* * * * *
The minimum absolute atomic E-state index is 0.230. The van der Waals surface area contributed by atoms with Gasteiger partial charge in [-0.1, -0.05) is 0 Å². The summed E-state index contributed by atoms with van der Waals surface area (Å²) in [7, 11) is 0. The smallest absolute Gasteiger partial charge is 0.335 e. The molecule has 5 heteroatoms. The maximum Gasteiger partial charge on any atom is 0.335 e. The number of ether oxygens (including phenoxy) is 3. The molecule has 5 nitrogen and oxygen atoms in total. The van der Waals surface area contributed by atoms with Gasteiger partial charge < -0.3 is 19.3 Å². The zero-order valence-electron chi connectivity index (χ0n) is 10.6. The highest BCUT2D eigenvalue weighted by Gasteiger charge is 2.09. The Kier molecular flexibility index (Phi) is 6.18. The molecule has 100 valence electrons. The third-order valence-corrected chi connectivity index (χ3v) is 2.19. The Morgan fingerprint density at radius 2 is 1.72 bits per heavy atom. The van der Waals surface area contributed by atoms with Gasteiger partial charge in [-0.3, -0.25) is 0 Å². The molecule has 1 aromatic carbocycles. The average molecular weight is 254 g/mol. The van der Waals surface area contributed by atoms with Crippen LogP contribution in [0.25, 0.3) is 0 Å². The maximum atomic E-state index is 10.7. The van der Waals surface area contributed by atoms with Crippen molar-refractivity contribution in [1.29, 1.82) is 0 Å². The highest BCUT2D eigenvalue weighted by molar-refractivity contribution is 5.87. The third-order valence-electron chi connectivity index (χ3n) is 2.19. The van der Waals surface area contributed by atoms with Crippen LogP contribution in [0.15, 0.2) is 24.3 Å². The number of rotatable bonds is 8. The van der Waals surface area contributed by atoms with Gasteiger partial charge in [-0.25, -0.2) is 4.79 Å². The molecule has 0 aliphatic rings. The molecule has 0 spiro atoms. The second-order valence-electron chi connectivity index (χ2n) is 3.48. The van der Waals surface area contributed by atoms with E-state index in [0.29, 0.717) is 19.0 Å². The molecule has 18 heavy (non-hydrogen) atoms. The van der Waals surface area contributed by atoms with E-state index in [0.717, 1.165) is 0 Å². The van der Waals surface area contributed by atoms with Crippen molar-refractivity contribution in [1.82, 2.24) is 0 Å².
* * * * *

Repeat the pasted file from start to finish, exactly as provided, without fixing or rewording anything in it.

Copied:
The minimum absolute atomic E-state index is 0.230. The van der Waals surface area contributed by atoms with Gasteiger partial charge in [-0.1, -0.05) is 0 Å². The summed E-state index contributed by atoms with van der Waals surface area (Å²) in [7, 11) is 0. The smallest absolute Gasteiger partial charge is 0.335 e. The molecule has 5 heteroatoms. The maximum Gasteiger partial charge on any atom is 0.335 e. The number of ether oxygens (including phenoxy) is 3. The molecule has 5 nitrogen and oxygen atoms in total. The van der Waals surface area contributed by atoms with Gasteiger partial charge < -0.3 is 19.3 Å². The zero-order valence-electron chi connectivity index (χ0n) is 10.6. The highest BCUT2D eigenvalue weighted by Gasteiger charge is 2.09. The Kier molecular flexibility index (Phi) is 6.18. The molecule has 100 valence electrons. The third-order valence-corrected chi connectivity index (χ3v) is 2.19. The Morgan fingerprint density at radius 2 is 1.72 bits per heavy atom. The van der Waals surface area contributed by atoms with Gasteiger partial charge in [-0.3, -0.25) is 0 Å². The molecule has 1 aromatic carbocycles. The average molecular weight is 254 g/mol. The van der Waals surface area contributed by atoms with Crippen LogP contribution in [0.25, 0.3) is 0 Å². The maximum atomic E-state index is 10.7. The van der Waals surface area contributed by atoms with Crippen molar-refractivity contribution in [1.29, 1.82) is 0 Å². The highest BCUT2D eigenvalue weighted by molar-refractivity contribution is 5.87. The third-order valence-electron chi connectivity index (χ3n) is 2.19. The van der Waals surface area contributed by atoms with Crippen LogP contribution in [0.15, 0.2) is 24.3 Å². The number of rotatable bonds is 8. The van der Waals surface area contributed by atoms with Gasteiger partial charge in [-0.25, -0.2) is 4.79 Å². The molecule has 0 aliphatic rings. The molecule has 0 spiro atoms. The second-order valence-electron chi connectivity index (χ2n) is 3.48. The van der Waals surface area contributed by atoms with E-state index in [0.29, 0.717) is 19.0 Å². The molecule has 18 heavy (non-hydrogen) atoms. The van der Waals surface area contributed by atoms with E-state index in [0.717, 1.165) is 0 Å². The van der Waals surface area contributed by atoms with Crippen molar-refractivity contribution in [1.82, 2.24) is 0 Å².